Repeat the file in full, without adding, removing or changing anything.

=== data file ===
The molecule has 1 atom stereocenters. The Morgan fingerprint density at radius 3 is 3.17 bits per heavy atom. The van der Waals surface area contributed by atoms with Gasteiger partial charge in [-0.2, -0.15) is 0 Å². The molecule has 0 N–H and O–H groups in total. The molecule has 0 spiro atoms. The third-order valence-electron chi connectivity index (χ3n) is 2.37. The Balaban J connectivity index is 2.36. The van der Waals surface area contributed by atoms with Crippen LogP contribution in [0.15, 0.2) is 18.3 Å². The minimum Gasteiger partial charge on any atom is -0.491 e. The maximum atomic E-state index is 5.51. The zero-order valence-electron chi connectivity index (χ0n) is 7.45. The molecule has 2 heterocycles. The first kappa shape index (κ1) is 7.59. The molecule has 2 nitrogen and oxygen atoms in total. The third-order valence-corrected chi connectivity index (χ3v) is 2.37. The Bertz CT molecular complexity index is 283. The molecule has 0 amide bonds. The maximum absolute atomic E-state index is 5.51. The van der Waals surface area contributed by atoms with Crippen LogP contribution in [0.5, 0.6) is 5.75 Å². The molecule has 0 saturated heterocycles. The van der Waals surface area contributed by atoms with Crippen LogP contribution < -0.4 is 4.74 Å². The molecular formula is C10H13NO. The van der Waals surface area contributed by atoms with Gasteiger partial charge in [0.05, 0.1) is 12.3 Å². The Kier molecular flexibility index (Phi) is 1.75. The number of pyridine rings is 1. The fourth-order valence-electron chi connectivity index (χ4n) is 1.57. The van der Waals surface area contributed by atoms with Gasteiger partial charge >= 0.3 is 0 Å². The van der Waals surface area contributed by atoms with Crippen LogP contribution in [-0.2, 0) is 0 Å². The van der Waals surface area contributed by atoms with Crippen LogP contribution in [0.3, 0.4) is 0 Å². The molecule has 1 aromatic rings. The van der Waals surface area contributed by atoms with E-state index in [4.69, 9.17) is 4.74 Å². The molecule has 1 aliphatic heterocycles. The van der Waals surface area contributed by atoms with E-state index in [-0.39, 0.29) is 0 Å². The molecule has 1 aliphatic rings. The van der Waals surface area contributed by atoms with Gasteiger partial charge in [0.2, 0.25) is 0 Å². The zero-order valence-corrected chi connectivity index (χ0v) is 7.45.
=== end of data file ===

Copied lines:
The molecule has 1 atom stereocenters. The Morgan fingerprint density at radius 3 is 3.17 bits per heavy atom. The van der Waals surface area contributed by atoms with Gasteiger partial charge in [-0.2, -0.15) is 0 Å². The molecule has 0 N–H and O–H groups in total. The molecule has 0 spiro atoms. The third-order valence-electron chi connectivity index (χ3n) is 2.37. The Balaban J connectivity index is 2.36. The van der Waals surface area contributed by atoms with Crippen LogP contribution in [0.15, 0.2) is 18.3 Å². The minimum Gasteiger partial charge on any atom is -0.491 e. The maximum atomic E-state index is 5.51. The zero-order valence-electron chi connectivity index (χ0n) is 7.45. The molecule has 2 heterocycles. The first kappa shape index (κ1) is 7.59. The molecule has 2 nitrogen and oxygen atoms in total. The third-order valence-corrected chi connectivity index (χ3v) is 2.37. The Bertz CT molecular complexity index is 283. The molecule has 0 amide bonds. The maximum absolute atomic E-state index is 5.51. The van der Waals surface area contributed by atoms with Crippen LogP contribution in [0.5, 0.6) is 5.75 Å². The molecule has 0 saturated heterocycles. The van der Waals surface area contributed by atoms with Crippen LogP contribution < -0.4 is 4.74 Å². The molecular formula is C10H13NO. The van der Waals surface area contributed by atoms with Gasteiger partial charge in [0.05, 0.1) is 12.3 Å². The Kier molecular flexibility index (Phi) is 1.75. The number of pyridine rings is 1. The fourth-order valence-electron chi connectivity index (χ4n) is 1.57. The van der Waals surface area contributed by atoms with Gasteiger partial charge >= 0.3 is 0 Å². The van der Waals surface area contributed by atoms with Crippen LogP contribution in [-0.2, 0) is 0 Å². The van der Waals surface area contributed by atoms with Crippen LogP contribution in [0.3, 0.4) is 0 Å². The molecule has 1 aromatic rings. The van der Waals surface area contributed by atoms with E-state index in [4.69, 9.17) is 4.74 Å². The molecule has 1 aliphatic heterocycles. The van der Waals surface area contributed by atoms with E-state index in [-0.39, 0.29) is 0 Å². The molecule has 1 aliphatic rings. The van der Waals surface area contributed by atoms with Gasteiger partial charge in [0.2, 0.25) is 0 Å². The zero-order valence-corrected chi connectivity index (χ0v) is 7.45.